Baha'i: A look into the world’s newest religion, and why followers find it appealing

Mideast Yemen
Posted at 5:40 AM, Mar 18, 2022
and last updated 2022-03-18 17:52:33-04

PALM HARBOR, Fla. — It's one of the world’s newest and fastest-growing religions. However, many people still have never heard of the Baha’i religion. Millions of people around the world have converted to the religion because of its message of unity and community.

The Baha’i religion was founded in 1844 in Persia, which is present-day Iran. Followers believe in the oneness of all world religions. Since its founding, it has spread to almost every corner of the world, including right here in the Tampa Bay area.

In Palm Harbor, some in Manfra family have not eaten all day long. That's because, like many religions, Baha’is have a season when they fast.

From March 2 to the 21, and from sunup to sundown, Bahai’s, over the age of 15, don’t eat or drink.

“We get up, say a prayer, eat a big breakfast and then we push through the day until sunset and then say another prayer and then eat. To me, it’s important because it makes me examine what I may be doing or intaking that might be excessive,” said Jaime Manfra, who is a part of the religion.

Dr. John Hatcher, a professor emeritus from the University of South Florida, has written several books about the Baha’i religion.

“We believe that there is one God and really one religion. The religion of God, but it’s been revealed in successive and progressive stages throughout the history of humankind,” said Dr. Hatcher.

He said Baha'is embrace the world's largest religions such as Islam, Judaism, Buddhism and Christianity. They believe that God revealed himself to humanity in different parts of the world at different times through the prophets of those religions to bring teachings that addressed the needs and conditions of humanity. Dr. Hatcher teaches virtual classes about the history and virtues of the religion every other Wednesday and posts them on YouTube.

You will not find any sermons or clergy in a Baha'i place of worship. Places of worship just serve as a place where people come to reflect and pray in their own way. One of the religion's core tenets is unity through community regardless of race, religion or nationality.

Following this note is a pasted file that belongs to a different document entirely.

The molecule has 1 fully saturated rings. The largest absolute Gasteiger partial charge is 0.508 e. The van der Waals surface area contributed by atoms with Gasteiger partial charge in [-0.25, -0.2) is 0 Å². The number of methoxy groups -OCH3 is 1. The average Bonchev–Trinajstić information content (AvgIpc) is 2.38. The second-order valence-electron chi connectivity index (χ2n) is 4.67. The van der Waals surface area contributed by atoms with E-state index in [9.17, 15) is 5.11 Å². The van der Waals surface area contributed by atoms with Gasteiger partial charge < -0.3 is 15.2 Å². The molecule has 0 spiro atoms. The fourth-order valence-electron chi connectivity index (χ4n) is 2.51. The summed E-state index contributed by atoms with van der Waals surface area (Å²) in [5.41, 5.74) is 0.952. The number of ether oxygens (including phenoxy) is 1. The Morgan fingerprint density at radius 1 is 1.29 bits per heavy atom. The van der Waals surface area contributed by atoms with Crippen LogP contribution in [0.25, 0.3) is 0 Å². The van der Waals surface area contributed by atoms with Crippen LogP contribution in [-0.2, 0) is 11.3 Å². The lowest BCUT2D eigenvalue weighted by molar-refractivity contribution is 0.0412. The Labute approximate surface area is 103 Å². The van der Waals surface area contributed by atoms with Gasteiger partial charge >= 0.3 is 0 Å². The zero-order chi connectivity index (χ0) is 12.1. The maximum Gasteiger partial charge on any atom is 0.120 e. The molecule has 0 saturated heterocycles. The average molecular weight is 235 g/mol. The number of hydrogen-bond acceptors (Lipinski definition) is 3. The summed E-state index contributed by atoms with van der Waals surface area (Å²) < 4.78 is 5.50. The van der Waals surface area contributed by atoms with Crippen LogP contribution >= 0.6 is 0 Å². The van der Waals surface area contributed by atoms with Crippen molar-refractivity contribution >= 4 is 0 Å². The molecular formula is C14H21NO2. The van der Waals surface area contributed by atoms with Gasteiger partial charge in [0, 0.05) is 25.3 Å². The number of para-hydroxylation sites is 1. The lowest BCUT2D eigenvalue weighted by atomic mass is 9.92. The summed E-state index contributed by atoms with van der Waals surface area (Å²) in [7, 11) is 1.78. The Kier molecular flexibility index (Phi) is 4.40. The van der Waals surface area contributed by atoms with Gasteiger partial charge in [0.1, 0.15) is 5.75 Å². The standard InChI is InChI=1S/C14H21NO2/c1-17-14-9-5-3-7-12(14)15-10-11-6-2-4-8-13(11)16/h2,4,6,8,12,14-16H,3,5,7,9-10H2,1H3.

“The elimination of prejudice, independent investigation of faith, equality between men and women,” said Leslie Farrell, who has been a Baha’i for 22 years. “My roommate in college was a Baha’i. She didn’t ever say anything though. She had a prayer book that said ‘Baha'i Prayers,’ and I asked her ‘what is that?’ and then she just told me about it and I thought that sounds like a religion that I have that I didn’t know existed."

Back in Palm Harbor at the Manfra’s house, the sun has finally set and the family, along with some of their non-Baha’i friends, are ready to break their fast after a quick prayer. They feasted on chicken, fish, macaroni and cheese, and fruit.

Manfra family WFTS2.png
Manfra family WFTS.png

Baha’is believe that children should be old enough to make a conscious decision when choosing a religion, which is why you can only officially become a Baha’i once you are 15 years old. Ajay Manfra turned 16 recently and he said he made the decision to join the religion because of how inclusive it is.

“It’s so open-minded and I feel like with me, myself, I’m an open-minded person and I really like to keep everybody included. And it’s really just diverse. And that’s what it stands for. So, that’s a really important one to me,” said Ajay.

Ajay’s friend, Clayton, is not Baha’i, but he said he always feels welcome in that community.

“I always feel included when I go to the Baha'i meetings or just when we meet up and just have fun. I feel really welcomed. Even though I’m not Baha’i, I still do feel welcomed and I still feel there,” said Clayton

There are more than 6 million Baha'is worldwide and about 177,000 in the United States. It's definitely still considered a small religion, but there are four places of worship right here in the Tampa Bay area.